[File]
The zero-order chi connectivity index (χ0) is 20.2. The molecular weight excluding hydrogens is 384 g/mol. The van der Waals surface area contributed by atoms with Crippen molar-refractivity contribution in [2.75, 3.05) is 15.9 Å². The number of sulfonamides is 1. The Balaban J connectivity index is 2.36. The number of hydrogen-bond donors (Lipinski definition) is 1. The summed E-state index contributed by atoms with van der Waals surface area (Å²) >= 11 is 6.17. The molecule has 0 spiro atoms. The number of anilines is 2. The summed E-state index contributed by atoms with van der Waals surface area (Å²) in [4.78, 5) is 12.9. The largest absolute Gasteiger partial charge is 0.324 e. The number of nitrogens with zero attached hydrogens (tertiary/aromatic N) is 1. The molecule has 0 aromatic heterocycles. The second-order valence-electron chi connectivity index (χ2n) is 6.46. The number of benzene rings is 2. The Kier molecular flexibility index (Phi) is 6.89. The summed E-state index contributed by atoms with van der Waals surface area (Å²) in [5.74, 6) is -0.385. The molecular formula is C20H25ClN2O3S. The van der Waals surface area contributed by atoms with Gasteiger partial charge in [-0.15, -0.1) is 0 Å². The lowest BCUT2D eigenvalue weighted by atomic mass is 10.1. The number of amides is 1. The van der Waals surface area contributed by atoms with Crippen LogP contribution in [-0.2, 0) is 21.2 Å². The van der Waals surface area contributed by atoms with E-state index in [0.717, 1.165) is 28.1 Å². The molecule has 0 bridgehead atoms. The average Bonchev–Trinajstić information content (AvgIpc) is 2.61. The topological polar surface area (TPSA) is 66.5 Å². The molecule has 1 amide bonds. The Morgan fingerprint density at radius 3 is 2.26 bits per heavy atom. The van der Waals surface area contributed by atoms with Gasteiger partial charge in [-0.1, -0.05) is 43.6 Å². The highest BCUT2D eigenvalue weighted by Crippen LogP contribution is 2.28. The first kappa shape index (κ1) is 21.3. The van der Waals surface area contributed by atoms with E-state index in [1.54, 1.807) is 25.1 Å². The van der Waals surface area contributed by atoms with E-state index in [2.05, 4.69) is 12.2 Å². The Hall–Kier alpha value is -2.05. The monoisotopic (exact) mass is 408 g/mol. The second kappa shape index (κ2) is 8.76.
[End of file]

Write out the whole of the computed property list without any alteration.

The zero-order chi connectivity index (χ0) is 20.2. The molecular weight excluding hydrogens is 384 g/mol. The van der Waals surface area contributed by atoms with Crippen molar-refractivity contribution in [2.75, 3.05) is 15.9 Å². The number of sulfonamides is 1. The Balaban J connectivity index is 2.36. The number of hydrogen-bond donors (Lipinski definition) is 1. The summed E-state index contributed by atoms with van der Waals surface area (Å²) >= 11 is 6.17. The molecule has 0 spiro atoms. The number of anilines is 2. The summed E-state index contributed by atoms with van der Waals surface area (Å²) in [4.78, 5) is 12.9. The largest absolute Gasteiger partial charge is 0.324 e. The number of nitrogens with zero attached hydrogens (tertiary/aromatic N) is 1. The molecule has 0 aromatic heterocycles. The second-order valence-electron chi connectivity index (χ2n) is 6.46. The number of benzene rings is 2. The Kier molecular flexibility index (Phi) is 6.89. The summed E-state index contributed by atoms with van der Waals surface area (Å²) in [5.74, 6) is -0.385. The molecular formula is C20H25ClN2O3S. The van der Waals surface area contributed by atoms with Gasteiger partial charge in [-0.15, -0.1) is 0 Å². The lowest BCUT2D eigenvalue weighted by atomic mass is 10.1. The number of amides is 1. The van der Waals surface area contributed by atoms with Crippen LogP contribution in [-0.2, 0) is 21.2 Å². The van der Waals surface area contributed by atoms with E-state index in [0.717, 1.165) is 28.1 Å². The molecule has 0 bridgehead atoms. The average Bonchev–Trinajstić information content (AvgIpc) is 2.61. The topological polar surface area (TPSA) is 66.5 Å². The molecule has 1 amide bonds. The Morgan fingerprint density at radius 3 is 2.26 bits per heavy atom. The van der Waals surface area contributed by atoms with Gasteiger partial charge in [-0.1, -0.05) is 43.6 Å². The highest BCUT2D eigenvalue weighted by Crippen LogP contribution is 2.28. The first kappa shape index (κ1) is 21.3. The van der Waals surface area contributed by atoms with E-state index in [1.54, 1.807) is 25.1 Å². The van der Waals surface area contributed by atoms with E-state index in [2.05, 4.69) is 12.2 Å². The Hall–Kier alpha value is -2.05. The monoisotopic (exact) mass is 408 g/mol. The second kappa shape index (κ2) is 8.76.